This artist is one of a group of artists called Regionalists, who during the 1920s and 1930s, turned away from the influence of contemporary European painting to concentrate on depictions of rural life in the United States. What do we understand by ‘rural’? Do you recognize the location depicted here?
What brushstrokes are used here? Do you think this is a realistic depiction of the landscape? Why?
If you were to employ all your senses and imagine yourself in this landscape, what would you see/ hear/ smell/ feel?
How would you describe the mood of this landscape? Is it a mainly positive rendition of life on a farm? Why, or why not?
What time of day/ time of year do you think it is?
The artist cleverly uses color to convey a sense of peace and calm. Describe how he achieves this.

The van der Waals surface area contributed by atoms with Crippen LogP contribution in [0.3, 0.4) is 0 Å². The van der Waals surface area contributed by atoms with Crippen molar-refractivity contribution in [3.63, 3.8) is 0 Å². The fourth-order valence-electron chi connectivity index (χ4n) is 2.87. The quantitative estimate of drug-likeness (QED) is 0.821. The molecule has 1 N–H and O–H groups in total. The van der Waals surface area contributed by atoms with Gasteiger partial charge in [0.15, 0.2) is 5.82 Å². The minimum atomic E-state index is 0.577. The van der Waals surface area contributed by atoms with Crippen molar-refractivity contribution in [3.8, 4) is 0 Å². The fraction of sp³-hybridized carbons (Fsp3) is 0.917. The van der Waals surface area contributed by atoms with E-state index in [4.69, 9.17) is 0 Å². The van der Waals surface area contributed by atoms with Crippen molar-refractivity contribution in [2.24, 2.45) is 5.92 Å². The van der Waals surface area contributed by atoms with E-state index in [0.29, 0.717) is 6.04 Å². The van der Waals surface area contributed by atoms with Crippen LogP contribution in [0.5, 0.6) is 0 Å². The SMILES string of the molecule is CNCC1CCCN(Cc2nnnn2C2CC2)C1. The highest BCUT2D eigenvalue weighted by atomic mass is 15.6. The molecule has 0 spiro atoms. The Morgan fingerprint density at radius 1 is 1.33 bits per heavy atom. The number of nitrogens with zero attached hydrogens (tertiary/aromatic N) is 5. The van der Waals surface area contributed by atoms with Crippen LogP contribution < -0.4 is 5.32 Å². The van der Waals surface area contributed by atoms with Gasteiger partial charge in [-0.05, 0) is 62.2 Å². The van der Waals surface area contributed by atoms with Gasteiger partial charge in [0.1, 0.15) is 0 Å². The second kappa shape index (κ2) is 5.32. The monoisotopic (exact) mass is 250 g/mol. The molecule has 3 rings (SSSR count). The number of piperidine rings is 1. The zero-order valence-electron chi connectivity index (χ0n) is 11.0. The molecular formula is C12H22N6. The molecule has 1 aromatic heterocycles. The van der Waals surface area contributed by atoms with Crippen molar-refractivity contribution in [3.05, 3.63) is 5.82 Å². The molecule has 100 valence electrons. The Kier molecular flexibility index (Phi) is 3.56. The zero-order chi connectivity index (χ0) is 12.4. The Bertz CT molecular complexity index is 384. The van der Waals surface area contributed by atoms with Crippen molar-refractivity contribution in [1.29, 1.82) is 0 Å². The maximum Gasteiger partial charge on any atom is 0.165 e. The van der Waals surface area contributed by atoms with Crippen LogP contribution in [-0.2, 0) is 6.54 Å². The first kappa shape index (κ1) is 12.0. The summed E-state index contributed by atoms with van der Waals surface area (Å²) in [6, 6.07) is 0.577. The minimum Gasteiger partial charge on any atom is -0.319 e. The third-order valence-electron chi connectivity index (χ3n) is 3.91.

At the same time, the swirling forms of the curving road and the rolling hills support the calm vibe of the work. How would this painting be different if the artist had used harder, more straight forms?
Rich earthtones – browns, greens, and golds – unify the composition. How would this work be different if the artist had used brighter, stronger colors?
The composition is dominated by the central haystack and the farmers working on the land. Why do you think the artist wanted to emphasize these elements?
During the 1930s, the era of the Great Depression, the economic hardships and related societal conflicts prompted this artist to turn away from contemporary and abstract images, and to address subjects that celebrated rural life. Do you think the countryside offers a sense of stability and of calm? Why?
The artist idealized the landscape in order to escape the realities of everyday life in America. But he also conveyed a strong message that life was better before. Do you agree that the past offers comfort?
Do you think it is good for an artist to offer us an escape, or should art confront us with our present?
• Teach the proper format for writing letters in preparation for writing letters to artists.